Review: “My Afternoons With Margueritte” – Susan Granger

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If you’re in the mood for a gentle French comedy, spend a few hours with Gerard Depardieu and Gisele Casadesus.

Their chance encounter begins one sunny afternoon on a park bench in Pons, a small, coastal village in the Charente-Maritime region. Hulking yet genial, 50ish Germain Chazes (Depardieu) works on construction jobs. While he enjoys spending time with his sexy bus-driver girlfriend (Sophie Guillemin) and sipping wine with his cronies at a local cafe, he’s essentially a lonely man. Living in a small trailer located in back of his mother’s house, he dutifully nurtures his vegetable garden and the produce brings in some extra income at the farmers’ markets. In flashbacks, it’s revealed that, as a child, slow-witted Germain was often not only verbally abused by his shrewish mother (Anne Le Guernec/Claire Maurier) but also his insensitive teachers and classmates at school.

One afternoon, while feeding the pigeons in the park, he meets Margueritte (“with two t’s”), a fragile, elderly lady who has been living in a nearby retirement home but now faces an uncertain future because her uncaring family is no longer willing to foot the bill. While she also enjoys feeding the pigeons, she really relishes reading. But Germain, being almost functionally illiterate, is quite intimidated by the written word. Yet soon Margueritte is reading aloud to him, patiently explaining and repeating particular phrases that he doesn’t understand. Before long, they’re conversing regularly and she’s sharing books with Germain, enabling him to surprise his bistro buddies with erudite references to the work of Albert Camus and Romain Gary.

Adapting Marie-Sabine Roger’s popular novel, veteran French director Jean Becker co-wrote the sentimental screenplay with Jean-Loup Dabadie. Gerard Depardieu, who previously appeared in Becker’s “Elisa” (1995), captures Germain’s working-class essence, imbuing him with poignant kindness and provincial humor, while 97 year-old Gisele Casadesus embodies Margueritte’s worldly background as a warm-hearted health worker.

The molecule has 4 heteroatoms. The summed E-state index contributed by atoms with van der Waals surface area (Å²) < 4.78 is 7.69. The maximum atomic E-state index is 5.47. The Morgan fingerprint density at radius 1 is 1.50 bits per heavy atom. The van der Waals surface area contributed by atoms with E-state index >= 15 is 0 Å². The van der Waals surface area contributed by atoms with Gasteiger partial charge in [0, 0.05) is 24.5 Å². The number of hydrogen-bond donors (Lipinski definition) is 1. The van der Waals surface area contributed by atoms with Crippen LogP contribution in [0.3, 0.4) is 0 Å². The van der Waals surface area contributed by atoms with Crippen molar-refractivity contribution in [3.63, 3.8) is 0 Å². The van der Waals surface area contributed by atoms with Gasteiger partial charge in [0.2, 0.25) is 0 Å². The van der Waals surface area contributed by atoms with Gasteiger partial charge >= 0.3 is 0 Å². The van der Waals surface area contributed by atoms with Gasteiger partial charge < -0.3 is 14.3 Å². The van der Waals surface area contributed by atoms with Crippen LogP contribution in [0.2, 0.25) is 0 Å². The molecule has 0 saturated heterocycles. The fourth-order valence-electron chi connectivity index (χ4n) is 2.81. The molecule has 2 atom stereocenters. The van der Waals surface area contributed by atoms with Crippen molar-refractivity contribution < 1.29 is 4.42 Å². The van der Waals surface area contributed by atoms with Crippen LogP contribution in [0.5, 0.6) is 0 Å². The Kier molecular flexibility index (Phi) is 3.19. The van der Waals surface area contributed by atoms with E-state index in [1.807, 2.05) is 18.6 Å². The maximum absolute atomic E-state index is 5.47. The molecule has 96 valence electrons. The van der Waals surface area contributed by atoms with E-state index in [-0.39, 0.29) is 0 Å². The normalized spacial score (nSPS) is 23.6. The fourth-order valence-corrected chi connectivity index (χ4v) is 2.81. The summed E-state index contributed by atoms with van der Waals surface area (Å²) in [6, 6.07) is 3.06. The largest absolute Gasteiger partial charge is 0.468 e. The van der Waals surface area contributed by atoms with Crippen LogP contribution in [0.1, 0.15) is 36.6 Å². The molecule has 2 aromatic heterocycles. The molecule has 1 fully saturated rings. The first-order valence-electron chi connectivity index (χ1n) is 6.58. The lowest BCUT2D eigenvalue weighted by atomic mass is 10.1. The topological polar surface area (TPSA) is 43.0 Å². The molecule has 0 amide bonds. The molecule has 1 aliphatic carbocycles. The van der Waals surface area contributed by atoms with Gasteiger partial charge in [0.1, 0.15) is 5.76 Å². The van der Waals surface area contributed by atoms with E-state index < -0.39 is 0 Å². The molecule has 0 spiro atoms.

On the Granger Movie Gauge of 1 to 10, “My Afternoons With Margueritte” is a subtly sweet, compassionate 7, appealing to art-house filmgoers of a certain age.

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Susan Granger

Susan Granger

Susan Granger is a product of Hollywood. Her natural father, S. Sylvan Simon, was a director and producer at R.K.O., M.G.M. and Columbia Pictures; her adoptive father, Armand Deutsch, produced movies at M.G.M. As a child, Susan appeared in movies with Abbott & Costello, Red Skelton, Lucille Ball, Margaret O'Brien and Lassie. She attended Mills College in California, studying journalism with Pierre Salinger, and graduated from the University of Pennsylvania, Phi Beta Kappa, with highest honors in journalism. During her adult life, Susan has been on radio and television as an anchorwoman and movie/drama critic. Her newspaper reviews have been syndicated around the world, and she has appeared on American Movie Classics cable television. In addition, her celebrity interviews and articles have been published in REDBOOK, PLAYBOY, FAMILY CIRCLE, COSMOPOLITAN, WORKING WOMAN and THE NEW YORK TIMES, as well as in PARIS MATCH, ELLE, HELLO, CARIBBEAN WORLD, ISLAND LIFE, MACO DESTINATIONS, NEWS LIMITED NEWSPAPERS (Australia), UK DAILY MAIL, UK SUNDAY MIRROR, DS (France), LA REPUBBLICA (Italy), BUNTE (Germany), VIP TRAVELLER (Krisworld) and many other international publications through SSG Syndicate. Susan also lectures on the "Magic and Mythology of Hollywood" and "Don't Take It Personally: Conquering Criticism and other Survival Skills," originally published on tape by Dove Audio.